◆ Knowing the serious social problems brought by the legalization of cannabis, the U.S. government has not responded by strengthening cannabis control, but instead further promoted drug legalization. Between its people’s lives and health and economic interests, the U.S. government has chosen the latter, which is an important factor in the sustained push for drug legalization in the country. According to the Manhattan Institute for Policy Research, an American think tank, one could hardly see in the National Drug Control Strategy issued by the U.S. government the important roles the government is supposed to play in fighting one of the biggest public health challenges. Instead, it has sat idle as drug and substance abuse worsens.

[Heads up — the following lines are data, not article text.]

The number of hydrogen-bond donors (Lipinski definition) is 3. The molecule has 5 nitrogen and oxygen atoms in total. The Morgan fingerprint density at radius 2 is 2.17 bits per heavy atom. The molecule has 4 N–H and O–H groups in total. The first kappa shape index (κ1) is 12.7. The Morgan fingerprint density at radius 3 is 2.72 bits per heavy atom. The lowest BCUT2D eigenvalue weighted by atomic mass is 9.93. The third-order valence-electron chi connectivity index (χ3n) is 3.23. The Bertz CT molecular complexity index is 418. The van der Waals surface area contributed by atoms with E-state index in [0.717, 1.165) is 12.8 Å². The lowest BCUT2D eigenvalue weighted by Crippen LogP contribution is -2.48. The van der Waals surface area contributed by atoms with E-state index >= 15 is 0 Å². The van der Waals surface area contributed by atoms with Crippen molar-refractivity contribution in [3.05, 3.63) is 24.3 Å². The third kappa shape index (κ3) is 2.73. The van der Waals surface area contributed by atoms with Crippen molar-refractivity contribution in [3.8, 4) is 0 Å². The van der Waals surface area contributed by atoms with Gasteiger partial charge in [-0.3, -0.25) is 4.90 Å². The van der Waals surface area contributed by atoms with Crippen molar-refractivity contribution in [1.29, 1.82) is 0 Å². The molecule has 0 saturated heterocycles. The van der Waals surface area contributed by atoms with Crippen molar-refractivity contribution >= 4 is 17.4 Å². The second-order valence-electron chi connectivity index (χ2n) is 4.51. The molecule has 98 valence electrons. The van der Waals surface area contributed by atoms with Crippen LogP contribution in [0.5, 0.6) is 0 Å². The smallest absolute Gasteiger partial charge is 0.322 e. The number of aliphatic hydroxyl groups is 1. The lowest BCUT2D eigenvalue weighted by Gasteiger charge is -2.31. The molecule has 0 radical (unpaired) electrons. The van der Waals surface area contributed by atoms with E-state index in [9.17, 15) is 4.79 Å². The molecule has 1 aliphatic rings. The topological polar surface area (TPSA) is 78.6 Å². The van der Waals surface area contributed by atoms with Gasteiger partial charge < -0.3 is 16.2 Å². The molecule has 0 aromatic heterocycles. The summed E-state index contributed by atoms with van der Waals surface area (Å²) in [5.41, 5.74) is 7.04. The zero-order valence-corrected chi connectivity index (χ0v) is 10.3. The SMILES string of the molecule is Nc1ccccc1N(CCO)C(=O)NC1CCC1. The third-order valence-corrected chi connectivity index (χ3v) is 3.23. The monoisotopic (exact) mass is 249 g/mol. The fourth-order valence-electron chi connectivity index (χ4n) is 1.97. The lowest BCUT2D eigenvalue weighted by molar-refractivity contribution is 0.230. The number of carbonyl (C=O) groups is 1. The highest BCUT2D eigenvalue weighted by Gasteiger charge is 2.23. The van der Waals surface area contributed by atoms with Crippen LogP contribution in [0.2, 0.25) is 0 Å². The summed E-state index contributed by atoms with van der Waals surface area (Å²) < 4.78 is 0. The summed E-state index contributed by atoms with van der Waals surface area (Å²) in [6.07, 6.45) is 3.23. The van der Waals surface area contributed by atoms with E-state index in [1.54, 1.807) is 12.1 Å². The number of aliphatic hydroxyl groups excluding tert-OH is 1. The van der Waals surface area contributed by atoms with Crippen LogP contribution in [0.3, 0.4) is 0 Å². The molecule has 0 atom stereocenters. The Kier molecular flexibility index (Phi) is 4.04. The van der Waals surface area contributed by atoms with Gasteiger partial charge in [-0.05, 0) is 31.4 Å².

◆ Interest groups in America keep fanning the flame of the drug problem. In order to maintain their profits, large pharmaceutical enterprises in the United States throw a large amount of money into sponsoring experts and associations to peddle the narrative that “opioids are harmless.” What they want is to push for drug legalization and prod pharmacies into promoting drug sales and doctors into indiscriminate prescription of drugs. As a result, some patients have unknowingly developed drug addiction that they could not get rid of. After analyzing disclosed data from the U.S. Senate, the OpenSecrets website found that the marijuana and cannabis industry, which involved more than 20 businesses, spent as much as 4.28 million U.S. dollars on lobbying in 2021 alone. In addition, Amazon paid 14.5 million U.S. dollars between April and December in 2021 for funding lobbying activities, including for the Marijuana Opportunity, Reinvestment and Expungement Act of 2021 (MORE Act) which supported the legalization of cannabis. For the same purpose, the American Civil Liberties Union spent 920,000 U.S. dollars on lobbying between July and December in 2021. British American Tobacco and the Altria Group spent nearly 2.1 million and 6.6 million U.S. dollars respectively in 2021 on lobbying for the MORE Act. The House of Representatives actively considered bills that promote the legalization of marijuana and cannabis. “We don’t need to convince people to believe in cannabis. We need to convince them to buy legally,” said Cory Rothschild, vice president of a U.S. company in the cannabis industry.